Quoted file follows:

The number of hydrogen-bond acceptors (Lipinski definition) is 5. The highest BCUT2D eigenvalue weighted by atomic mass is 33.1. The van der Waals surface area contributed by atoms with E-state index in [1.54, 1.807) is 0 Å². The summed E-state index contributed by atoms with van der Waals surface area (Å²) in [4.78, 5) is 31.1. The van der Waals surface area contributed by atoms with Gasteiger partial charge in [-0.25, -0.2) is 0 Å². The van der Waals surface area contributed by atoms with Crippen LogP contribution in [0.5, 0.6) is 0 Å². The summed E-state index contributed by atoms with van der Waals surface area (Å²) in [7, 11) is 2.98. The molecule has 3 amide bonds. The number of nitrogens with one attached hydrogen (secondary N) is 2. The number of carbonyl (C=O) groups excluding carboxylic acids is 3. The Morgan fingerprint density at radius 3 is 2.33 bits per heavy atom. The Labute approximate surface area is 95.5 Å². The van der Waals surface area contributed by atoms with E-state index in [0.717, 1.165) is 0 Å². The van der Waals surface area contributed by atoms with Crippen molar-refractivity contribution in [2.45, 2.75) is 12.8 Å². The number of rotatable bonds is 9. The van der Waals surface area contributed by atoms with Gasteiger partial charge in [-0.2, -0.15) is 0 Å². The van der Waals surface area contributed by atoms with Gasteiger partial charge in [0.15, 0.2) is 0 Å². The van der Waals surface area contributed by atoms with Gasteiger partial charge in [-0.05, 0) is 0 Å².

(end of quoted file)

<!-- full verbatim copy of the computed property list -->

The number of hydrogen-bond acceptors (Lipinski definition) is 5. The highest BCUT2D eigenvalue weighted by atomic mass is 33.1. The van der Waals surface area contributed by atoms with E-state index in [1.54, 1.807) is 0 Å². The summed E-state index contributed by atoms with van der Waals surface area (Å²) in [4.78, 5) is 31.1. The van der Waals surface area contributed by atoms with Gasteiger partial charge in [-0.25, -0.2) is 0 Å². The van der Waals surface area contributed by atoms with Crippen LogP contribution in [0.5, 0.6) is 0 Å². The summed E-state index contributed by atoms with van der Waals surface area (Å²) in [7, 11) is 2.98. The molecule has 3 amide bonds. The number of nitrogens with one attached hydrogen (secondary N) is 2. The number of carbonyl (C=O) groups excluding carboxylic acids is 3. The Morgan fingerprint density at radius 3 is 2.33 bits per heavy atom. The Labute approximate surface area is 95.5 Å². The van der Waals surface area contributed by atoms with E-state index in [0.717, 1.165) is 0 Å². The van der Waals surface area contributed by atoms with Crippen molar-refractivity contribution in [2.45, 2.75) is 12.8 Å². The number of rotatable bonds is 9. The van der Waals surface area contributed by atoms with Gasteiger partial charge in [-0.2, -0.15) is 0 Å². The van der Waals surface area contributed by atoms with Gasteiger partial charge in [0.15, 0.2) is 0 Å². The van der Waals surface area contributed by atoms with Gasteiger partial charge in [-0.05, 0) is 0 Å².